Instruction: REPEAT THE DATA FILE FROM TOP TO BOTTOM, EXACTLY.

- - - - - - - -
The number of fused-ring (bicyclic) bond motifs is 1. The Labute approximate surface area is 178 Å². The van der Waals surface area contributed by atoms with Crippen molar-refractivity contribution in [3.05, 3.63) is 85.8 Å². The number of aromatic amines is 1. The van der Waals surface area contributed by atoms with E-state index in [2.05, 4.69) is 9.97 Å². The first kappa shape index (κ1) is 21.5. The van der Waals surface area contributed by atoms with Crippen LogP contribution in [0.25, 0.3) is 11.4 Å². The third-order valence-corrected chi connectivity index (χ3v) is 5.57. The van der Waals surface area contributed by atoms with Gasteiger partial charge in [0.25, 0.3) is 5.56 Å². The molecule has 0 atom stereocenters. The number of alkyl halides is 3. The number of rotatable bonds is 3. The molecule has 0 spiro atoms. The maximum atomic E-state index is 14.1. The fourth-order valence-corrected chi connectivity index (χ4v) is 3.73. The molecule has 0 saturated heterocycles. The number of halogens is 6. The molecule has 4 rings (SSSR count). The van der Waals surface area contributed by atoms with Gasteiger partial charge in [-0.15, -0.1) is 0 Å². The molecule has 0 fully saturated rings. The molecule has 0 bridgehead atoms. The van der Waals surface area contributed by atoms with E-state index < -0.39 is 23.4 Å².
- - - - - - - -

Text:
The number of fused-ring (bicyclic) bond motifs is 1. The Labute approximate surface area is 178 Å². The van der Waals surface area contributed by atoms with Crippen molar-refractivity contribution in [3.05, 3.63) is 85.8 Å². The number of aromatic amines is 1. The van der Waals surface area contributed by atoms with E-state index in [2.05, 4.69) is 9.97 Å². The first kappa shape index (κ1) is 21.5. The van der Waals surface area contributed by atoms with Crippen LogP contribution in [0.25, 0.3) is 11.4 Å². The third-order valence-corrected chi connectivity index (χ3v) is 5.57. The van der Waals surface area contributed by atoms with Gasteiger partial charge in [0.25, 0.3) is 5.56 Å². The molecule has 0 atom stereocenters. The number of alkyl halides is 3. The number of rotatable bonds is 3. The molecule has 0 spiro atoms. The maximum atomic E-state index is 14.1. The fourth-order valence-corrected chi connectivity index (χ4v) is 3.73. The molecule has 0 saturated heterocycles. The number of halogens is 6. The molecule has 4 rings (SSSR count). The van der Waals surface area contributed by atoms with Gasteiger partial charge in [-0.15, -0.1) is 0 Å². The molecule has 0 fully saturated rings. The molecule has 0 bridgehead atoms. The van der Waals surface area contributed by atoms with E-state index < -0.39 is 23.4 Å².